Direct Relief Launches “Power for Health” Initiative

Initial $5 million in funding will allow health centers and free clinics to be more resilient to climate change.

As the latest in a climate change-fueled streak of record-breaking fire and hurricane seasons concludes in the U.S., Direct Relief is committing an initial $5 million to help ensure the U.S. nonprofit health care safety net is better prepared, more resilient, and better equipped to remain operational through disaster-caused blackouts that have become increasingly common.

This commitment follows four years and $10 million of post-disaster investments in solar and battery power systems for nonprofit community health centers and other health-services organizations, beginning in Puerto Rico, where extended power outages following Hurricane Maria had crippling effects on health services for people who relied on them, and in California, where utilities have adopted precautionary power-shutoffs to reduce the risk of wildfires that now span all months of the year.

Direct Relief works extensively with nonprofit community health centers and free clinics throughout the U.S. on an ongoing basis and in response to emergencies. It is the first U.S. nonprofit to be accredited to distribute prescription medications in all 50 U.S. states, runs the largest charitable medicine program in the country to support uninsured and low-income patients, and since 2017 has provided $1.1 billion in charitable donations of medications and disbursed $127 million in cash to support these critical safety net providers.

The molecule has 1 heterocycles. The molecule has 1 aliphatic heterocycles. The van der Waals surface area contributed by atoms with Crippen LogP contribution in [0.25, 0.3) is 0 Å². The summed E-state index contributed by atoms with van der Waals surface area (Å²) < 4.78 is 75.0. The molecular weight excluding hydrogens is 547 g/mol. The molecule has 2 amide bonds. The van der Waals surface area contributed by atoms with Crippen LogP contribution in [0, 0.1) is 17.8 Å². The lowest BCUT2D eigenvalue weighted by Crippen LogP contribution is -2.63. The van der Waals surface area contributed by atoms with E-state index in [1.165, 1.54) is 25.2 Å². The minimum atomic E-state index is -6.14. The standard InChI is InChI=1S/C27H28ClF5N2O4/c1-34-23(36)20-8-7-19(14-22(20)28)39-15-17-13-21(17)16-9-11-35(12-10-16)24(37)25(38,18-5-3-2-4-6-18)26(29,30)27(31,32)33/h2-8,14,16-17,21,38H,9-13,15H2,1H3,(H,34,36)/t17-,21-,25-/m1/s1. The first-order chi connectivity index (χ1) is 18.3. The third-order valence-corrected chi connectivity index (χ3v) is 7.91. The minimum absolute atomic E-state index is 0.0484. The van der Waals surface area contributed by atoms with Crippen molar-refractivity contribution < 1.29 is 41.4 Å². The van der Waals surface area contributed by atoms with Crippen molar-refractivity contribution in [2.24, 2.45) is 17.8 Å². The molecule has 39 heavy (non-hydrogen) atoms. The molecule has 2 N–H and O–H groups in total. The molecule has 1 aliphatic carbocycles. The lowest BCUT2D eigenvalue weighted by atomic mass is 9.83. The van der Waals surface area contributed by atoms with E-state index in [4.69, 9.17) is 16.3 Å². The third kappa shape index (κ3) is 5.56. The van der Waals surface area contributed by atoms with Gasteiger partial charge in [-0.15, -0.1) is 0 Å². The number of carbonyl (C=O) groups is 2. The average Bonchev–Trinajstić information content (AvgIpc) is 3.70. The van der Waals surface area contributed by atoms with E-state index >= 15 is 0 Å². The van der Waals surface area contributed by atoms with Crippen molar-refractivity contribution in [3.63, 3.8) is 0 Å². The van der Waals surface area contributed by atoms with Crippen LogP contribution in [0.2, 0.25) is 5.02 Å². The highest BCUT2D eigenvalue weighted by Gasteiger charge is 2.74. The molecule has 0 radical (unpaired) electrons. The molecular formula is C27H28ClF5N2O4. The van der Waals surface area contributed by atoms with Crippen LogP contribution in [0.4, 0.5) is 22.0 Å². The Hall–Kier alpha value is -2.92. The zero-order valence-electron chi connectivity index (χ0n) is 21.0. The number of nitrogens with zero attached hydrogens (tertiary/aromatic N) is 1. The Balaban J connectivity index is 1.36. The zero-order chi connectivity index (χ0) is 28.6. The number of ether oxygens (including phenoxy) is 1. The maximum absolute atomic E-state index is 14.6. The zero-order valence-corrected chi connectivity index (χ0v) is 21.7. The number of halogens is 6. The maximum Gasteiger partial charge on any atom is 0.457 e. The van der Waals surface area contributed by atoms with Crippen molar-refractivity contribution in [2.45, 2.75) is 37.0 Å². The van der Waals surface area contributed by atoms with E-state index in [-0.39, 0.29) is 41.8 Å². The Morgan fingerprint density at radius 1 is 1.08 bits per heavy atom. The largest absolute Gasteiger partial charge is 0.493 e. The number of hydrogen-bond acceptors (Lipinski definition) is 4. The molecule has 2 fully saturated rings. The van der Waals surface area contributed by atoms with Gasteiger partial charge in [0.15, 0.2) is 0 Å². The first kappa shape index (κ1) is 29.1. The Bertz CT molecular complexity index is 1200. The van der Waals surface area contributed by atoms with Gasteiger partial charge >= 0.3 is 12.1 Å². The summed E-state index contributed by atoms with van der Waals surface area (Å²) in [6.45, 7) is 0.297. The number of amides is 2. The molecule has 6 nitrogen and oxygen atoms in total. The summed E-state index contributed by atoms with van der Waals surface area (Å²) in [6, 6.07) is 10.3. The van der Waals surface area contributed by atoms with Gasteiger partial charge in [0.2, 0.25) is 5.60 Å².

“The need is obvious, the risks are higher, and the lessons don’t need to be learned the hard way yet again,” said Thomas Tighe, Direct Relief President and CEO. “The Power for Health initiative launched today moves from a response-driven, reactive approach to an affirmative pre-emptive one that is critically needed by America’s nonprofit healthcare safety net that millions of our least fortunate and most vulnerable residents rely on and one that is obviously important in the larger context of resilient power in a rapidly changing environment.”

The initial $5 million committed today and additional funds received for the Power for Health initiative will be disbursed in grants to nonprofit community health centers and free and charitable clinics in disaster-prone areas to secure resilient energy solutions such as solar generation and backup battery systems.

More than 29 million people in the U.S. rely on community health centers and charitable clinics for primary health care, prescription medications, and chronic disease management. Because healthcare providers, in turn, rely on electricity to provide patient care, unplanned power outages can be disastrous, forcing clinics to close their doors, jeopardizing expensive medications that require refrigeration, making electronic patient records inaccessible, and even proving fatal for patients on electrically powered medical devices.

Yet, few health centers are prepared to withstand such an outage. In California, for example, fewer than 40 percent of California’s 2,000-plus safety net healthcare sites have any form of backup power, according to a recent analysis by Direct Relief, the California Primary Care Association, and MacroEyes.

Meanwhile, California wildfires will only intensify absent dramatic shifts in policy and human behavior at a global scale, according to a new study from UCLA and Lawrence Livermore National Laboratory.

“If mitigation efforts aren’t taken, wildfire activity in the western United States will increase, resulting in significant impact on human lives, human health and the economy,” said Benjamin Santer, a climate scientist at UCLA and author of the study.